intro’d to Robin here:
What I discovered in New York City trash
New York City residents produce 11,000 tons of garbage every day. Every day! This astonishing statistic is just one of the reasons Robin Nagle started a research project with the city’s Department of Sanitation. She walked the routes, operated mechanical brooms, even drove a garbage truck herself–all so she could answer a simple-sounding but complicated question: who cleans up after us?
Robin Nagle is an anthropologist with a very particular focus… garbage
however you configure us.. in istanbul, paris, rio, london….
sanitation is one of the 10 most dangerous jobs in the country
the relentlessness of trash.. it never stops coming..it must always be in motion
put on the uniform and you become invisible until you get in their way.. then there is scorn
the stigma is especially ironic..
sanitation workers are the most important labor force on the streets of the city
- they are the first guardians of public health…
- the economy needs them – if we can’t throw out old
- how fast we’re used to moving.. we use we throw away
how to bring them into the conversation.. how to craft a city that is sustainable and humane..
they are a form of reassurance.. the flow they maintain keeps us safe from ourselves
we’re going to be ok... Paulie
in our effort to reconfigure how we are going to exist on this planet.. we need to take into account ..all the costs ,,and all the expertise..
I study the relationship between trash and cities.
Robin is director of the anthropology program nyu:
interview about her book:
Published on Jun 11, 2013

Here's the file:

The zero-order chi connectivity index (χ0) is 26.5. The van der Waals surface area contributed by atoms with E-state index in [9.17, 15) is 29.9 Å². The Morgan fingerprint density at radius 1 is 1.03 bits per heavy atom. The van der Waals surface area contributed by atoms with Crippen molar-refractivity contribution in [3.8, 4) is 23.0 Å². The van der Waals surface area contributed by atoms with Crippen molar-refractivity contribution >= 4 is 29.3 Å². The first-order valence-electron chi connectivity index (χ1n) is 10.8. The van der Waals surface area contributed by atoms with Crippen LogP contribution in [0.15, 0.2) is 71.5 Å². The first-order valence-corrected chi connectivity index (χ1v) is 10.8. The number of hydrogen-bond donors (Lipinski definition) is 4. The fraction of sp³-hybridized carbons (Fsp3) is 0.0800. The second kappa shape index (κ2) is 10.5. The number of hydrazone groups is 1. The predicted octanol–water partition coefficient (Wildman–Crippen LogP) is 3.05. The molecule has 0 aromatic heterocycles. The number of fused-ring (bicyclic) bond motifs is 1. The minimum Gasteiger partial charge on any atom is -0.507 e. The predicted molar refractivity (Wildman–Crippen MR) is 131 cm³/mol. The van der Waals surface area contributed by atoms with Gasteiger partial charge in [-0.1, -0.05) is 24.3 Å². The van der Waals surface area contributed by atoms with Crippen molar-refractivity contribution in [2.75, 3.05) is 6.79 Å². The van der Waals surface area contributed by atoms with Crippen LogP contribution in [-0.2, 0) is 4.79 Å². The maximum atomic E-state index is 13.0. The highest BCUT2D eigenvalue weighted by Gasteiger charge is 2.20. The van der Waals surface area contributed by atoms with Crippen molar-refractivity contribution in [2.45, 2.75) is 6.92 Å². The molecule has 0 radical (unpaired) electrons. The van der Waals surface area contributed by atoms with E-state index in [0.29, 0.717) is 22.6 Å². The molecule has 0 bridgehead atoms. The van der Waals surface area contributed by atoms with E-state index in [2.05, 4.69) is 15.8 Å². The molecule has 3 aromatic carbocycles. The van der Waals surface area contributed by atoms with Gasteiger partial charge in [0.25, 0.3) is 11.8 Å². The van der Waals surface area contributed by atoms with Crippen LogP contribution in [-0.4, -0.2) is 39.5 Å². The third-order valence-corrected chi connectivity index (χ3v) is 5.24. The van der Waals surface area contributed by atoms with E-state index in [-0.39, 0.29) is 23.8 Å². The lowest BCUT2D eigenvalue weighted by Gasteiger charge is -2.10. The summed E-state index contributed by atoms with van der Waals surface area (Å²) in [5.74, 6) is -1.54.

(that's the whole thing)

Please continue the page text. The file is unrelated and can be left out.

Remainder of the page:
Our guest is New York University professor and author Robin Nagle to discuss her newly released book titled “Picking Up: On the Streets and Behind the Trucks with the Sanitation Workers of New York City.” She suggests that the garbage men and women are the most important people on the payroll serving New York City’s 8.2 million residents.
my secret mission – for people to understand how amazing anthropology is as an umbrella – frame – for asking who are we as human beings…
there is no secret back door to get this job.. in ny 10000 workers..
no one is going to help you cheat your way in
52 min- your degree level is irrelevant to how well you do on the job, and how well you care for your partner on the street
next step – archives.. and relationship between land shape and garbage and history and memory
cost for garbage removal in ny this last year – 1.3 billion
book links to amazon
Robin is one of the authors for discard studies:
Listening to New York City sanitation workers – and working side-by-side with them – NYU professor Robin Nagle uncovered a wealth of knowledge about the job and the people who keep the city clean.
Nagle also talks about our relationship with trash – and why we might want to respect, maybe even love, what we leave behind. This is an anthropological study well worth learning from.
ethnography – we hang out with people….
garbage is scary to us.. and it’s fascinating..
time – we live at the speed of lite.. we must move quickly.. so we can’t be encumbered by stuff – so that means it has to flow – has to be in perpetual motion
nyc – 14,000 tons of discharge a day
what endures of us..
photo album, piano, cooking pots.. stuff that has meaning in it.. so what endures is not in fact, stuff..
the story is that nothing endures.. unnerving/terrifying even..
how did the photo album of aunt ellie end up on the curb
so what does last? .. ironically.. the garbage does.
20% of nyc is built on fill, .. household waste
working on sanitation museum… specifically around the people